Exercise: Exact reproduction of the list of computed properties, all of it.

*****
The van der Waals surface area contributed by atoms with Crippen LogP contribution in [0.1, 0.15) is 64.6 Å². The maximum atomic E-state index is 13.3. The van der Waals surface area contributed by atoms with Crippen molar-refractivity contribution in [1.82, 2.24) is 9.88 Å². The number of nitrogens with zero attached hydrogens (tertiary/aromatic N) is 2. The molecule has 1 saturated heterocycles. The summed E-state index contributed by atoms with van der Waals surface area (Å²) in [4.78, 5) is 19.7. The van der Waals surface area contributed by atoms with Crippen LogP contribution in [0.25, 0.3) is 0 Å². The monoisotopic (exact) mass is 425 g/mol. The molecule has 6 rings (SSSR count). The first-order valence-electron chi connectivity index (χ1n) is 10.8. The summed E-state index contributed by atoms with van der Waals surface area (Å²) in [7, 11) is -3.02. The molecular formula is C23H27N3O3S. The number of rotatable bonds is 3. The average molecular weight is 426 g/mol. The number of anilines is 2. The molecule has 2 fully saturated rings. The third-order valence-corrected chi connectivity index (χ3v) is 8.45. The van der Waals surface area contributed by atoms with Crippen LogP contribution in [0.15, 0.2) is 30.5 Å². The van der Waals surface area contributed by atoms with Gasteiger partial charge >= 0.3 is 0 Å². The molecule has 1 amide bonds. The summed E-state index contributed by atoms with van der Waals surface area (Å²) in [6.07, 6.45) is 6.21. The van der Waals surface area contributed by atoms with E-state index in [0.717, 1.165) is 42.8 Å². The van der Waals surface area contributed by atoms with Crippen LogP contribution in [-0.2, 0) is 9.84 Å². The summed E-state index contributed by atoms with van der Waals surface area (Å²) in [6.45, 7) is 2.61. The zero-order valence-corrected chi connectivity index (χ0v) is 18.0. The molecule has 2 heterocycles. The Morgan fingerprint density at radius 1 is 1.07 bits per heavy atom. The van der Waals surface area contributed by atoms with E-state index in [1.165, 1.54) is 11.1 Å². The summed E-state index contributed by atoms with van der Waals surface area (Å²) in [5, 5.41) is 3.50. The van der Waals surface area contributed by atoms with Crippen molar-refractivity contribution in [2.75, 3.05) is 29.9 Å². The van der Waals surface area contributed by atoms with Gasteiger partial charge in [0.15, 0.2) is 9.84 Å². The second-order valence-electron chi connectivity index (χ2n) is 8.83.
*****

The van der Waals surface area contributed by atoms with Crippen LogP contribution in [0.1, 0.15) is 64.6 Å². The maximum atomic E-state index is 13.3. The van der Waals surface area contributed by atoms with Crippen molar-refractivity contribution in [1.82, 2.24) is 9.88 Å². The number of nitrogens with zero attached hydrogens (tertiary/aromatic N) is 2. The molecule has 1 saturated heterocycles. The summed E-state index contributed by atoms with van der Waals surface area (Å²) in [4.78, 5) is 19.7. The van der Waals surface area contributed by atoms with Crippen LogP contribution in [0.25, 0.3) is 0 Å². The monoisotopic (exact) mass is 425 g/mol. The molecule has 6 rings (SSSR count). The first-order valence-electron chi connectivity index (χ1n) is 10.8. The summed E-state index contributed by atoms with van der Waals surface area (Å²) in [7, 11) is -3.02. The molecular formula is C23H27N3O3S. The number of rotatable bonds is 3. The average molecular weight is 426 g/mol. The number of anilines is 2. The molecule has 2 fully saturated rings. The third-order valence-corrected chi connectivity index (χ3v) is 8.45. The van der Waals surface area contributed by atoms with Crippen LogP contribution in [0.15, 0.2) is 30.5 Å². The van der Waals surface area contributed by atoms with Gasteiger partial charge >= 0.3 is 0 Å². The molecule has 1 amide bonds. The summed E-state index contributed by atoms with van der Waals surface area (Å²) in [6.07, 6.45) is 6.21. The van der Waals surface area contributed by atoms with E-state index in [0.717, 1.165) is 42.8 Å². The van der Waals surface area contributed by atoms with Crippen LogP contribution in [-0.2, 0) is 9.84 Å². The summed E-state index contributed by atoms with van der Waals surface area (Å²) in [6.45, 7) is 2.61. The zero-order valence-corrected chi connectivity index (χ0v) is 18.0. The molecule has 2 heterocycles. The Morgan fingerprint density at radius 1 is 1.07 bits per heavy atom. The van der Waals surface area contributed by atoms with E-state index in [1.165, 1.54) is 11.1 Å². The summed E-state index contributed by atoms with van der Waals surface area (Å²) in [5, 5.41) is 3.50. The van der Waals surface area contributed by atoms with Crippen molar-refractivity contribution in [2.75, 3.05) is 29.9 Å². The van der Waals surface area contributed by atoms with Gasteiger partial charge in [0.15, 0.2) is 9.84 Å². The second-order valence-electron chi connectivity index (χ2n) is 8.83.